Thousands offer support for victim of alleged gang rape
A 16-year-old girl who was allegedly gang raped in B.C. last weekend is receiving an outpouring of support on the same website where hurtful comments and pictures of the attack began circulating days earlier.
Mounties believe the girl was sexually assaulted by as many as seven men at a teen rave party in Pitt Meadows on Sept. 10. Photos of the incident were uploaded to Facebook, where users posted comments alleging the girl "asked for it" and branding her a "complete slut."
But others have come forward to offer kind words, and a group called "Support for 16yr old victim in Pitt Meadows" had gathered more than 2,950 members by Sunday afternoon.
"That which does not kill us makes us stronger," Chrissy Rombough-Morgan wrote. "Show them how strong you can be."
"Every morning when the sun rises you will awaken a stronger woman, and find courage and a dignity within yourself that you never knew you had," Angele Reynolds added.
But even in the support group, some have chosen to ignite debates about whether the teen girl consented.
"All we have is a rape kit, which can have varying results depending on the nature of the sex," Kelly King said in a group discussion. "You are all jumping to conclusions … you are all ready to serve up innocent people without any proof."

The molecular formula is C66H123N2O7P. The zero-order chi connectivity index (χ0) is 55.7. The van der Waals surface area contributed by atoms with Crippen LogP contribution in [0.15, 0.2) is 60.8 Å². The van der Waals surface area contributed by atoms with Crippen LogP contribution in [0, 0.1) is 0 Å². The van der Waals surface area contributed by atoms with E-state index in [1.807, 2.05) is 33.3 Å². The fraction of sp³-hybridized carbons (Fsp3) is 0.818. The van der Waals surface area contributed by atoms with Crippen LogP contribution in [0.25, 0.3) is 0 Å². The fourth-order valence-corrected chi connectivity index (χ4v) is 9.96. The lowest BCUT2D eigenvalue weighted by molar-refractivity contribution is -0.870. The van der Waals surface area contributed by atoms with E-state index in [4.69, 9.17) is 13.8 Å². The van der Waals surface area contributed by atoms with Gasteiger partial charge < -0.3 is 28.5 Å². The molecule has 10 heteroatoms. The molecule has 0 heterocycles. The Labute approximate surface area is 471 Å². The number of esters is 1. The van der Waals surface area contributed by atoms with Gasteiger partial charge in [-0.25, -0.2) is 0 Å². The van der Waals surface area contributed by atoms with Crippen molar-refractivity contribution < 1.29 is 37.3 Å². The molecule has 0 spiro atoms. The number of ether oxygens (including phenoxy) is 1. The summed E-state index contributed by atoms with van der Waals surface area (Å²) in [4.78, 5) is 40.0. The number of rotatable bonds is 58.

Police have adamantly denied such allegations. Insp. Derren Lench told reporters at a Friday press conference that "it's very clear from her physical injuries and her recollection of it and the evidence that we've collected that she was not a willing participant."
"It's very clear she was raped by more than one individual and there was no consent at all."
Police also believe the girl was under the influence of drugs, but are awaiting the results of a toxicology report.
Meanwhile, authorities have been desperately trying to have the photos – which constitute child pornography -- scrubbed from the internet.
They have been collaborating with technical crime experts in Ottawa and Facebook staff directly, but say there's an uphill battle ahead and the photos may remain on the internet forever.